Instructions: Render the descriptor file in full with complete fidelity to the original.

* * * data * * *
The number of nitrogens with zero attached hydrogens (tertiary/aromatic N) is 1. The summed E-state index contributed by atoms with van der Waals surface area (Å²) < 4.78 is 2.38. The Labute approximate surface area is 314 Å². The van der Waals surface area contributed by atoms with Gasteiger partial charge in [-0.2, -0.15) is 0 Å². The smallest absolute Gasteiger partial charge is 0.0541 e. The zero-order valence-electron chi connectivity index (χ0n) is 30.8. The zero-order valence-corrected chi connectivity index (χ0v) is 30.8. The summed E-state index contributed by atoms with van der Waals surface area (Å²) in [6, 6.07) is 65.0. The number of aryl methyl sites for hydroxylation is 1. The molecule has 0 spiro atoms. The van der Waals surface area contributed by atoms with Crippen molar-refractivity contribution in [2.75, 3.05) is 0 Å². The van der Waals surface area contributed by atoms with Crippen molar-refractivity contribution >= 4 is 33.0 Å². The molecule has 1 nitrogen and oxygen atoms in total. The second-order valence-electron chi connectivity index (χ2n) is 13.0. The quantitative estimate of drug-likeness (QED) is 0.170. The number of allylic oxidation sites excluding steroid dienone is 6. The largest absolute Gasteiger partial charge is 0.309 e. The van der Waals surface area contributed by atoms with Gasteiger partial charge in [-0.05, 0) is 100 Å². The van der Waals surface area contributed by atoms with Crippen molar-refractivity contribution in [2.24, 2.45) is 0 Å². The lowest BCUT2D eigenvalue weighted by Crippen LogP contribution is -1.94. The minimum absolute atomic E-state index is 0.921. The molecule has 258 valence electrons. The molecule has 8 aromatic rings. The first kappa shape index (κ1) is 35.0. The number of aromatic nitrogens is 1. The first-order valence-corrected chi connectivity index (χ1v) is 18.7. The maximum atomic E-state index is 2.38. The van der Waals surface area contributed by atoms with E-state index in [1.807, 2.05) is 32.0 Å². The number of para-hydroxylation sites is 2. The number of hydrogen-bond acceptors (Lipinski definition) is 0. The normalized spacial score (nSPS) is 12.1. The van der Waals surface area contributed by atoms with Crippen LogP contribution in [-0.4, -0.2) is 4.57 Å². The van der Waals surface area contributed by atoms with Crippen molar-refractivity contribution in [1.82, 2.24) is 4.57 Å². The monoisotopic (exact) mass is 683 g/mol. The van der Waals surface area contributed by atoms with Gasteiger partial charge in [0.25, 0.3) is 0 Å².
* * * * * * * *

The number of nitrogens with zero attached hydrogens (tertiary/aromatic N) is 1. The summed E-state index contributed by atoms with van der Waals surface area (Å²) < 4.78 is 2.38. The Labute approximate surface area is 314 Å². The van der Waals surface area contributed by atoms with Gasteiger partial charge in [-0.2, -0.15) is 0 Å². The smallest absolute Gasteiger partial charge is 0.0541 e. The zero-order valence-electron chi connectivity index (χ0n) is 30.8. The zero-order valence-corrected chi connectivity index (χ0v) is 30.8. The summed E-state index contributed by atoms with van der Waals surface area (Å²) in [6, 6.07) is 65.0. The number of aryl methyl sites for hydroxylation is 1. The molecule has 0 spiro atoms. The van der Waals surface area contributed by atoms with Crippen molar-refractivity contribution in [2.75, 3.05) is 0 Å². The van der Waals surface area contributed by atoms with Crippen molar-refractivity contribution >= 4 is 33.0 Å². The molecule has 1 nitrogen and oxygen atoms in total. The second-order valence-electron chi connectivity index (χ2n) is 13.0. The quantitative estimate of drug-likeness (QED) is 0.170. The number of allylic oxidation sites excluding steroid dienone is 6. The largest absolute Gasteiger partial charge is 0.309 e. The van der Waals surface area contributed by atoms with Gasteiger partial charge in [-0.05, 0) is 100 Å². The van der Waals surface area contributed by atoms with Crippen molar-refractivity contribution in [2.24, 2.45) is 0 Å². The lowest BCUT2D eigenvalue weighted by Crippen LogP contribution is -1.94. The minimum absolute atomic E-state index is 0.921. The molecule has 258 valence electrons. The molecule has 8 aromatic rings. The first kappa shape index (κ1) is 35.0. The number of aromatic nitrogens is 1. The first-order valence-corrected chi connectivity index (χ1v) is 18.7. The maximum atomic E-state index is 2.38. The van der Waals surface area contributed by atoms with E-state index in [1.807, 2.05) is 32.0 Å². The number of para-hydroxylation sites is 2. The number of hydrogen-bond acceptors (Lipinski definition) is 0. The normalized spacial score (nSPS) is 12.1. The van der Waals surface area contributed by atoms with Crippen LogP contribution in [-0.4, -0.2) is 4.57 Å². The van der Waals surface area contributed by atoms with Crippen molar-refractivity contribution in [1.82, 2.24) is 4.57 Å². The monoisotopic (exact) mass is 683 g/mol. The van der Waals surface area contributed by atoms with Gasteiger partial charge in [0.25, 0.3) is 0 Å².